Yes, another bag story! But you know you love to hear them. You know you want to justify the purchase of yet another bag. Right? Well, this might be a bit disappointing then, as what I have done is actually put an existing bag into service for a different photographic purpose from carrying my camera gear. No new bag purchased. Still interested? Read on. For the past several weeks I have gone back to my Vanquest VSlinger tactical bag as my primary camera bag. This bag is nice because it is very well made and has lots of pockets, as well as a nice large interior compartment with adaptable dividers. In addition, the VSlinger is covered with MOLLE straps for attaching additional pouches and small bags that can hold a variety of things that won’t fit - or that you don’t want to put - inside the bag. For example, a water bottle or an additional lens. I have written about my VSlinger several times (http://www.infotor.com/blog/giving-the-vanquest-vslinger-bag-another-go/) and I have been a bit ambivalent about it, because I couldn’t get everything in it I wanted to have with me. However, since I am now only carrying my Olympus OM-D E-M1, I find I have space for several lenses and a small Olympus FL-36R flash head, plus extra batteries and the Wasabi cordless charger.
I also recently purchased a small Isopod Fold-up Pouch that attaches to one of the many straps on the outside of the VSlinger and is quite small. However, when expanded, this pouch will hold a good sized water bottle or even a small camp stove (don’t think I will need it for that, but you get the idea!). Unfortunately, if I know I am going to be doing some shooting where I will want to have several flash heads and since I will be going through rechargeable batteries, will also want my powerful battery charger, I’m out of luck. There is absolutely no room in the V-Slinger unless I remove several lenses.
On a recent vacation trip, I ran into this problem. I did bring my larger flashes, but packed them somewhat haphazardly. I ended up having left my battery charger at home and my rechargeable were dead! I was missing some other things as well, so that prompted me to come up with a solution. I did not want this to happen to me again! This is one of the problems of being a bag hoarder. You move things from bag to bag and, inevitably, leave something in one bag that you need, but you don’t have that bag with you! Well, never again (he said hopefully)! I pulled out one of the bags from my collection that I really do love, but one that just wouldn’t accommodate all the lenses I want to have with me. My Lowepro Photo Hatchback 16 (http://www.infotor.com/blog/camera-bags-back-to-a-backpack/). This bag has become my flash equipment bag.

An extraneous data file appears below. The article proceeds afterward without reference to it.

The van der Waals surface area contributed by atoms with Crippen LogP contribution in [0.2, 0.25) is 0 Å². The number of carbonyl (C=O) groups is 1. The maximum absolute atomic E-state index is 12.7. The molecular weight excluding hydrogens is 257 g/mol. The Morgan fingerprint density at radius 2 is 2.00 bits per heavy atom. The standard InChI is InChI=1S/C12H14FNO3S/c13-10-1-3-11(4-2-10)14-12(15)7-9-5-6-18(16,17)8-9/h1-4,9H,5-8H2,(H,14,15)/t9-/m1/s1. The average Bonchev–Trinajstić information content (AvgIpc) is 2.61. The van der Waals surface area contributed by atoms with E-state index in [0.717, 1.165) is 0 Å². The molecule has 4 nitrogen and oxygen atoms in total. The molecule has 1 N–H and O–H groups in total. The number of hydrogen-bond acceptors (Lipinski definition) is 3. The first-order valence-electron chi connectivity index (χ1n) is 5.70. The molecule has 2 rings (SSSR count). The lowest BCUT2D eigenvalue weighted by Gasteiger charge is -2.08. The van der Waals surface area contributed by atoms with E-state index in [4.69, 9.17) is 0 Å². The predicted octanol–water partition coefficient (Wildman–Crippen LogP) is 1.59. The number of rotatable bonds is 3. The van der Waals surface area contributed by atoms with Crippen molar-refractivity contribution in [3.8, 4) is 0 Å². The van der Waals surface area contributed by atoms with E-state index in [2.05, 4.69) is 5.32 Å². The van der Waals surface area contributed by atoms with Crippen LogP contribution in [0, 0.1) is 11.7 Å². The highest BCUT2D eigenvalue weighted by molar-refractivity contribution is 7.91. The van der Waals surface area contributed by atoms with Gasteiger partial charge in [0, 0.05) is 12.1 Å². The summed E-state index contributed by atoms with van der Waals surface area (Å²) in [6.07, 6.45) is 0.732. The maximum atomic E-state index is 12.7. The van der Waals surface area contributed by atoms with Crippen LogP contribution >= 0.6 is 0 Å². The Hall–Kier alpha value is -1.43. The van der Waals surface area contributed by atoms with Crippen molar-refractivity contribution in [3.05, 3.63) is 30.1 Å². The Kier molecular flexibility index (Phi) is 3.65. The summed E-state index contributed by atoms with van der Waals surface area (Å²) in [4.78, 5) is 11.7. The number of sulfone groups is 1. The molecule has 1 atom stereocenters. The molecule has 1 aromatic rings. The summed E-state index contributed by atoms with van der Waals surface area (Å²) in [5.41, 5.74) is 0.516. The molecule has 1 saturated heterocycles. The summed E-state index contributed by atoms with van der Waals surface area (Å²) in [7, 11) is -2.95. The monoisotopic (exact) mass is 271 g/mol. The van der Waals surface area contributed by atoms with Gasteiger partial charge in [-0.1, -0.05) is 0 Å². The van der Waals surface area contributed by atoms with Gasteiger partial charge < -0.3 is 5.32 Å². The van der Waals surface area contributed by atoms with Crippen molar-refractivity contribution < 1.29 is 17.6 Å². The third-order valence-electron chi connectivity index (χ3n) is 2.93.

The Photo Hatchback appears to be up to the task, but only trying it for a while will tell. Remember, the Hatchback has a top compartment that's easily accessible as well as a narrow, front sleeve pocket and then a removable sectional case that you access from the rear of the bag. This case, when in place in the bag, creates the "floor" for the top compartment. So, my initial packing has three larger flash heads (a Neewer, a Yongnuo, and my Canon 580EX II) inserted in the the top compartment. My FlashBenders fit in the front sleeve pocket. Then, in the rear compartment I have my batteries in plastic sleeves, my charger, a set of Cowboy Studio radio triggers, my Rogue grid set, and a sleeve of Rogue gels.
Naturally, I still need to transport my stands for these lights and may, if needed, also want to bring my very portable Westcott X-Drop background kit. As for modifiers, I can, of course, bring along my umbrellas, but I am trying to work on relying on only my Rogue FlashBenders as modifiers for my flash heads.
Bottom line, though, is that I now know where my flash equipment and batteries are, so when I know I may need them, I need only grab my Photo Hatchback bag and go. In that way, I will know I have my array of lenses and camera in my VSlinger bag and anything I need for basic flash photography in my Photo Hatchback. I should be good to go! The Hatchback also has two side, expandable pockets intended for water bottles or the like They are perfect for storing my Joby dSLR-sized Gorrillapod in one and my Lollipod tripod in the other. The Lollipod does not expand terribly high, but is very light. It makes a decent stand for a light when I need one higher. If serious height is needed, I can put it on a stool or table.
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In addition to offering scheduled, hands-on photography classes periodically, I am also available to do one-on-one tutoring or small group lessons designed to meet YOUR needs and what you want to learn in the area of photography, using flashes, or the use of Apple products and software. Give yourself the gift of learning: http://www.infotor.com/photoclasses! And check out my tutoring bundle: http://www.infotor.com/photoclasses/tutoringbundle.php as well. I am offering some specials for the holiday season as well: http://www.infotor.com/photoclasses/handouts/HolidayPromo_2014.pdf.